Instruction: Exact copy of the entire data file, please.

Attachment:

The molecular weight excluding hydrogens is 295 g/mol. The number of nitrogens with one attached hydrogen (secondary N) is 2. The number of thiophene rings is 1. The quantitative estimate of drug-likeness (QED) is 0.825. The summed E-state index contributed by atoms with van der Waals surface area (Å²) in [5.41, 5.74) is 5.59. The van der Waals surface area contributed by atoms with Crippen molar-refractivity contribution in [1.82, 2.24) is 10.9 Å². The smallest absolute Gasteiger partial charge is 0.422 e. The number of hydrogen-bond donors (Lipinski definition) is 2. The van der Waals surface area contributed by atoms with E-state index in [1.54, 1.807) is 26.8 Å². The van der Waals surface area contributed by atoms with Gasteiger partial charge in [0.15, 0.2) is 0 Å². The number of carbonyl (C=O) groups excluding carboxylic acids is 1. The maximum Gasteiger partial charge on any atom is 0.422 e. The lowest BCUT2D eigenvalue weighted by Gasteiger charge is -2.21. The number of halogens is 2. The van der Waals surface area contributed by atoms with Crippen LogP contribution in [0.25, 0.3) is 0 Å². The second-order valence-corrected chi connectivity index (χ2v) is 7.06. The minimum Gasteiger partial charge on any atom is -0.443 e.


The molecular weight excluding hydrogens is 295 g/mol. The number of nitrogens with one attached hydrogen (secondary N) is 2. The number of thiophene rings is 1. The quantitative estimate of drug-likeness (QED) is 0.825. The summed E-state index contributed by atoms with van der Waals surface area (Å²) in [5.41, 5.74) is 5.59. The van der Waals surface area contributed by atoms with Crippen molar-refractivity contribution in [1.82, 2.24) is 10.9 Å². The smallest absolute Gasteiger partial charge is 0.422 e. The number of hydrogen-bond donors (Lipinski definition) is 2. The van der Waals surface area contributed by atoms with E-state index in [1.54, 1.807) is 26.8 Å². The van der Waals surface area contributed by atoms with Gasteiger partial charge in [0.15, 0.2) is 0 Å². The number of carbonyl (C=O) groups excluding carboxylic acids is 1. The maximum Gasteiger partial charge on any atom is 0.422 e. The lowest BCUT2D eigenvalue weighted by Gasteiger charge is -2.21. The number of halogens is 2. The van der Waals surface area contributed by atoms with Crippen LogP contribution in [0.25, 0.3) is 0 Å². The second-order valence-corrected chi connectivity index (χ2v) is 7.06. The minimum Gasteiger partial charge on any atom is -0.443 e.